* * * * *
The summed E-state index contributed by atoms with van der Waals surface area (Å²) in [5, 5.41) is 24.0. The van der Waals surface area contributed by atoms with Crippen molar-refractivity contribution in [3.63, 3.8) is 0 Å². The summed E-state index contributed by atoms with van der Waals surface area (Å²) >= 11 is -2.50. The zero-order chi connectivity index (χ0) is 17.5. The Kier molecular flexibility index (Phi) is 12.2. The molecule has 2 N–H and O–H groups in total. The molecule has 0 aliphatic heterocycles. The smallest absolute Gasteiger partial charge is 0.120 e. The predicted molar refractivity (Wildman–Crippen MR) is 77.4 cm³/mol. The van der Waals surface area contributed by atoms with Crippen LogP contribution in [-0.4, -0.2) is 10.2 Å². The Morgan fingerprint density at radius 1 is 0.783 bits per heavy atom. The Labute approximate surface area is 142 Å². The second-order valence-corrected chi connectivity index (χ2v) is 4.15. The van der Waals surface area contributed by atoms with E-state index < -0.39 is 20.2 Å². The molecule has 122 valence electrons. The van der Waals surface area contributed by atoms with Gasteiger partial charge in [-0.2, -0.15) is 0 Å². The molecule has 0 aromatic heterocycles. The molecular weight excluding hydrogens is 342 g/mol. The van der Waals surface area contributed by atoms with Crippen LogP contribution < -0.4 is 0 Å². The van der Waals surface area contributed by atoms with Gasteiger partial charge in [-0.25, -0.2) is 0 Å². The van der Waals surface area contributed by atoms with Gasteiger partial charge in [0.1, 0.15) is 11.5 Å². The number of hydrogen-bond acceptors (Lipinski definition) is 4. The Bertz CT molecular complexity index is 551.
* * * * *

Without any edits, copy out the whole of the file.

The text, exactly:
The summed E-state index contributed by atoms with van der Waals surface area (Å²) in [5, 5.41) is 24.0. The van der Waals surface area contributed by atoms with Crippen molar-refractivity contribution in [3.63, 3.8) is 0 Å². The summed E-state index contributed by atoms with van der Waals surface area (Å²) >= 11 is -2.50. The zero-order chi connectivity index (χ0) is 17.5. The Kier molecular flexibility index (Phi) is 12.2. The molecule has 2 N–H and O–H groups in total. The molecule has 0 aliphatic heterocycles. The smallest absolute Gasteiger partial charge is 0.120 e. The predicted molar refractivity (Wildman–Crippen MR) is 77.4 cm³/mol. The van der Waals surface area contributed by atoms with Crippen LogP contribution in [-0.4, -0.2) is 10.2 Å². The Morgan fingerprint density at radius 1 is 0.783 bits per heavy atom. The Labute approximate surface area is 142 Å². The second-order valence-corrected chi connectivity index (χ2v) is 4.15. The van der Waals surface area contributed by atoms with E-state index < -0.39 is 20.2 Å². The molecule has 122 valence electrons. The van der Waals surface area contributed by atoms with Gasteiger partial charge in [-0.2, -0.15) is 0 Å². The molecule has 0 aromatic heterocycles. The molecular weight excluding hydrogens is 342 g/mol. The van der Waals surface area contributed by atoms with Crippen LogP contribution < -0.4 is 0 Å². The van der Waals surface area contributed by atoms with Gasteiger partial charge in [-0.25, -0.2) is 0 Å². The van der Waals surface area contributed by atoms with Gasteiger partial charge in [0.1, 0.15) is 11.5 Å². The number of hydrogen-bond acceptors (Lipinski definition) is 4. The Bertz CT molecular complexity index is 551.